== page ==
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•Anti-A, reagents can be: a lectin prepared from Dolichos biflorus seeds; sera of group B subjects absorbed with group A2 red cells; or mouse monoclonal antibodies.

"The plasma of 1-8% of group Az and 22-35% of group AjB individuals have weak naturally occurring anti-A,.

•Anti-A, reagents can be: a lectin prepared from Dolichos biflorus seeds; sera of group B subjects absorbed with group A2 red cells; or mouse monoclonal antibodies.

"The plasma of 1-8% of group Az and 22-35% of group AjB individuals have weak naturally occurring anti-A,.

on both homologous chromosomes that code for functionally inert proteins (see below), while A and B code for an N-acetylgalactosaminyl- and galacto-syltransferase respectively. The appropriate alleles that encode the A1, A2 and B-transferases have been cloned and sequenced. The A and B genes code for 41 kDa proteins composed of 353 amino acids, which contain a 21 amino acid long leader peptide that is cleaved off to form the mature transferase. The two genes differ at seven nucleotide positions, which generate only four amino acid differences, found at positions 176, 235, 266 and 268 of the A-or B-transferase polypeptide. These correspond to Arg, Gly, Leu and Gly in the A-transferase, and to Gly, Ser, Met and Ala, respectively, in the B-transferase. The most critical differences are at positions 266 and 268 but the four are collectively responsible for the immunochemical differences between A and B and their associated transferases; substitution of one or more of these four key amino acids can critically affect ABO expression (see O2 below).

Three types of O alleles have been described to date; the commonest has a nucleotide sequence similar to that of the A allele, but with a single base deletion that generates a change in reading frame (hence scrambling the amino acid sequence) at amino acid position 87. This deletion also produces a new in-frame stop codon that generates a truncated O allele polypeptide that is only 116 amino acids long, and which is enzymically inactive. An analogous O allele, with an incidence one-quarter of that of the former and representing an equivalent single base deletion in a B gene, has also been reported. The third type of O (sometimes called O2) arises from Arg—»Gly and Gly—»Arg substitutions at amino acids 176 and 268, respectively, of an A allele which abolishes the enzymatic activity of the resulting protein, thereby emphasizing the metabolic importance of these amino acids at the transferase active site.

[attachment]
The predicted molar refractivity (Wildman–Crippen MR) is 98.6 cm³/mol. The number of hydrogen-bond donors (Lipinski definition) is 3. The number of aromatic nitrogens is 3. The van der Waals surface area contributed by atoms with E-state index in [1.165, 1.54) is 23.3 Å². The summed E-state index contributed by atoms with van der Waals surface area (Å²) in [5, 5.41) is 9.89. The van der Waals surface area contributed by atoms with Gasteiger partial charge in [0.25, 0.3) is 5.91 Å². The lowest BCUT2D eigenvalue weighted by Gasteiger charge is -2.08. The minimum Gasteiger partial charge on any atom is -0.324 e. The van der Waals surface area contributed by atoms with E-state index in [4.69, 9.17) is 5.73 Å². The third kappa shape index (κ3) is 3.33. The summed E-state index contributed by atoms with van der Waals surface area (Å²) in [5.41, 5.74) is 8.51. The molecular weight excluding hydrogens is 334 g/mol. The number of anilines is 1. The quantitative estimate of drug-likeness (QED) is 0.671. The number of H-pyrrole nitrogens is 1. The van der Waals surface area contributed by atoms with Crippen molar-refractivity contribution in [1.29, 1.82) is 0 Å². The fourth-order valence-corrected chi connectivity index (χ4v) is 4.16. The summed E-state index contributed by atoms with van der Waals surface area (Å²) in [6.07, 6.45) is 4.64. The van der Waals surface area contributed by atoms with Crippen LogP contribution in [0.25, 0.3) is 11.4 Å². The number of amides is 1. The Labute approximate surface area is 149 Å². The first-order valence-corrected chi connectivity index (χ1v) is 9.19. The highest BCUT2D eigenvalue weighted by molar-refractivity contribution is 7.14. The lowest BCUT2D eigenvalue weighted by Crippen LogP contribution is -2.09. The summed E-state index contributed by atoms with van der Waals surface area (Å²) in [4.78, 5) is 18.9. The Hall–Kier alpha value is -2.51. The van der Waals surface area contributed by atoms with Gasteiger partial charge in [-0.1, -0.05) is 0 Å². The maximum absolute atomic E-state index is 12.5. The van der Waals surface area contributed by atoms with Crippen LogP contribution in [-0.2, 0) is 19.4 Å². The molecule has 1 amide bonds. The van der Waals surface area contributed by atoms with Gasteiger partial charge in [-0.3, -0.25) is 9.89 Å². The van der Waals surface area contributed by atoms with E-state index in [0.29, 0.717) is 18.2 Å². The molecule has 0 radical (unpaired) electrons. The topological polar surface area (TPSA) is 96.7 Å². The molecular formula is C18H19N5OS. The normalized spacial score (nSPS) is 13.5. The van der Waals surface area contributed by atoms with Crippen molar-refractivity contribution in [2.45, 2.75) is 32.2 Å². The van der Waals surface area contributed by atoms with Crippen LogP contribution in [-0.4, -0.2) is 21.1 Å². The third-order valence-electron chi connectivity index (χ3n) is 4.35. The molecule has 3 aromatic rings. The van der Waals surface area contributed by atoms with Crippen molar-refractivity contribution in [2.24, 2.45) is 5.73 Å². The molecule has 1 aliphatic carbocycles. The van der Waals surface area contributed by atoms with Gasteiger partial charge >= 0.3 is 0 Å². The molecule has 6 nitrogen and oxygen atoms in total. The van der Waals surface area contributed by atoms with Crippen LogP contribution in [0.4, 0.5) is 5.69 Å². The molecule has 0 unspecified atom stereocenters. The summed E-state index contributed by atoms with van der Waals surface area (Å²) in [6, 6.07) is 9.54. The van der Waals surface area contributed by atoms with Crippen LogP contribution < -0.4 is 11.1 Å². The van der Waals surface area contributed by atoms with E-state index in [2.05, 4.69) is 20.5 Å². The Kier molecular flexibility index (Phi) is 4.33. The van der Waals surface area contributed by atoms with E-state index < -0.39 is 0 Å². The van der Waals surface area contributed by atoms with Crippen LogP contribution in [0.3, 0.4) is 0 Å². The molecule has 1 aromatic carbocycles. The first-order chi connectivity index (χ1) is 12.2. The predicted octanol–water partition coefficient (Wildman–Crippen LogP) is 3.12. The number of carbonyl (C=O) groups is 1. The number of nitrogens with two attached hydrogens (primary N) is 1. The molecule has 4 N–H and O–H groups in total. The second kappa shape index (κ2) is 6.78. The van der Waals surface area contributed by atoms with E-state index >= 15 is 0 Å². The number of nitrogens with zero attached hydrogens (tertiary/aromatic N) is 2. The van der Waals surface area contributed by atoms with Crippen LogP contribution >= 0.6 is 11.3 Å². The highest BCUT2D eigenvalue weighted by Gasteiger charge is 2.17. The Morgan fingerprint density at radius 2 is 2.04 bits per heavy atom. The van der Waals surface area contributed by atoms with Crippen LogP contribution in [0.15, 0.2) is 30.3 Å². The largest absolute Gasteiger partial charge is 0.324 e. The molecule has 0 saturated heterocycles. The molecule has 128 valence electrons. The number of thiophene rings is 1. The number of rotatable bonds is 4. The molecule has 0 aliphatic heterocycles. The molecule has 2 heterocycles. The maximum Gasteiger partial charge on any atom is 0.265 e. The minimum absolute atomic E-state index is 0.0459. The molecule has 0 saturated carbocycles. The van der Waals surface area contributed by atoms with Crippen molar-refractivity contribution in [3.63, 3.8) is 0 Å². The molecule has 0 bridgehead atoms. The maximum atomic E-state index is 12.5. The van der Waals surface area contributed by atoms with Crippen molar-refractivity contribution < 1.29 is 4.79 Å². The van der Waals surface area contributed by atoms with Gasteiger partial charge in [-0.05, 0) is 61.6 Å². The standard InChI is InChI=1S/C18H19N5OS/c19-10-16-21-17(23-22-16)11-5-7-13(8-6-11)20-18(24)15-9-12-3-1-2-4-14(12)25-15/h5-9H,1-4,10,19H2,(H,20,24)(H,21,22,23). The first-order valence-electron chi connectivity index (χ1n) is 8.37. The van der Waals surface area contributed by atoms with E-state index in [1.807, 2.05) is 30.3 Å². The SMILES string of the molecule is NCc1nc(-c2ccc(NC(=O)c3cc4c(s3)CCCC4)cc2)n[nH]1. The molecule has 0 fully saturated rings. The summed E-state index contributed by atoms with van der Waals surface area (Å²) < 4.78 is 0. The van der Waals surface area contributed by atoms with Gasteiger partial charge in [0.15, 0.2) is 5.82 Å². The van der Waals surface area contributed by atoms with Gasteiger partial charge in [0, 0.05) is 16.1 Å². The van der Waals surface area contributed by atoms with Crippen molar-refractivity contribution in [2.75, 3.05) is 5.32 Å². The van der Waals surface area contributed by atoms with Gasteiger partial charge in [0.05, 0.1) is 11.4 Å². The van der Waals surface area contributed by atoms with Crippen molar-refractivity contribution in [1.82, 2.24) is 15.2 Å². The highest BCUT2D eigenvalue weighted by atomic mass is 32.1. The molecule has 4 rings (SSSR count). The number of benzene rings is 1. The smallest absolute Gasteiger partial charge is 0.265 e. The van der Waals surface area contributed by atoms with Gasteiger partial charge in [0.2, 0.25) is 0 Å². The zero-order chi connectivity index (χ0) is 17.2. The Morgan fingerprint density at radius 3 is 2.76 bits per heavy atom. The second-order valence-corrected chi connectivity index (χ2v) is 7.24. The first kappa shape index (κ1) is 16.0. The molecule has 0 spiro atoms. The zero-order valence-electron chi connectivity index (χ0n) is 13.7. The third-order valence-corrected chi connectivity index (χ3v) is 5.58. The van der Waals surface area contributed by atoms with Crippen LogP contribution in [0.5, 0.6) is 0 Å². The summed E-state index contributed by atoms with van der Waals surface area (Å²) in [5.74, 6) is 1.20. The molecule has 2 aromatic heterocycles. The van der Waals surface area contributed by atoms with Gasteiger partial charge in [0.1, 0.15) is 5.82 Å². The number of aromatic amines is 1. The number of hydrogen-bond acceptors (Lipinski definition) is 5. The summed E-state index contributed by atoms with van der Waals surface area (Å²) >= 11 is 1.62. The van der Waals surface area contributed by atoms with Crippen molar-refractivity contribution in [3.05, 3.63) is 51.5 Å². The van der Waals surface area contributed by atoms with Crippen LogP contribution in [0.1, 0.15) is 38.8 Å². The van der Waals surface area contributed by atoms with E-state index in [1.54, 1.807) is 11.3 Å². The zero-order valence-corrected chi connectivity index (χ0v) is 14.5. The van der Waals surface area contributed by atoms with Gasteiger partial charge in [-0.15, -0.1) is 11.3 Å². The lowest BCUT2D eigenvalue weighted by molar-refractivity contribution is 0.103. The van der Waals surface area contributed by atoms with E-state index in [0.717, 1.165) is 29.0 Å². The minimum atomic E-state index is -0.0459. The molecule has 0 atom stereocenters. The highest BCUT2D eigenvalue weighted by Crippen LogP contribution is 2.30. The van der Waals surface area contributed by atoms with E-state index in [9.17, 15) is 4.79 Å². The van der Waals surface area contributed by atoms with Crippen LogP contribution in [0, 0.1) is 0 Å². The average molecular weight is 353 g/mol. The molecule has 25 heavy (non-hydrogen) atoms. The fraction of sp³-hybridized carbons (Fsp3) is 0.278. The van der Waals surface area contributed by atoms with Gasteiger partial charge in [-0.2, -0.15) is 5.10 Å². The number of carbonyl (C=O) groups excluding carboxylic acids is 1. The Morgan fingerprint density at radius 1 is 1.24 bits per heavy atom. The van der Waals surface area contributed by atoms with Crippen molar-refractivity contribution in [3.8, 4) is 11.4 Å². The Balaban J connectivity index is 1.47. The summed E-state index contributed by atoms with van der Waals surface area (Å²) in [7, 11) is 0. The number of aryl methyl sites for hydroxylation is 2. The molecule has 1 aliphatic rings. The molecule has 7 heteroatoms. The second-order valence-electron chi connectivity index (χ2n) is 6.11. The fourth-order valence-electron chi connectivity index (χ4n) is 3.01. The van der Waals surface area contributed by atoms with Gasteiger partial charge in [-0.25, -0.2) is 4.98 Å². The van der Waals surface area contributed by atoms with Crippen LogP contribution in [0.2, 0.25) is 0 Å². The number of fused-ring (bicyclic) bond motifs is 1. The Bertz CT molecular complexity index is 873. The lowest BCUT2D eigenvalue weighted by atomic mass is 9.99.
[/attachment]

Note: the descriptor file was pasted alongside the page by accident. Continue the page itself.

The differences between the A1 and A2 alleles arise from a Pro—>Leu mutation at amino acid position 156 coupled to a single base deletion near the C-terminus of an equivalent Abállele. This in turn results in a frame shift so that the original stop codon is no longer recognized, and a new stop codon is generated downstream, giving rise to a polypeptide for the A2 enzyme that is 21 amino acids longer than the A1 enzyme. The extra sequence thus generated, together with the Pro-Leu substitution in the A2-transferase, should account for the differences in kinetics and specificity between the two enzymes (see below). In addition to A1 and A2, the alleles encoding several examples of various other ABO subgroups have also been cloned: A3, A„ B3, B(A) and c/s-AB. All have so far proven to be heterogeneous at the nucleotide level despite having been considered to characterize a single phenotypic subtype.

The A- and B-transferases synthesize A and B carbohydrate antigens by transfer of N-acetylgalac-tosamine (GalNAc) or galactose (Gal) moieties from UDP-GalNAc or UDP-Gal respectively to the C-3 carbon atom of a fucosylated terminal galactose residue present in a variety of oligosaccharide precursors with blood group H activity (see Figure 1). These precursors are the sugar component of glycolipids and glycoproteins. The transferases of the A, and A2 alleles are known to have different pH optima, isoelectric points, thermal stabilities and metal ion cofactor requirements, which result in differences in their substrate transfer kinetics.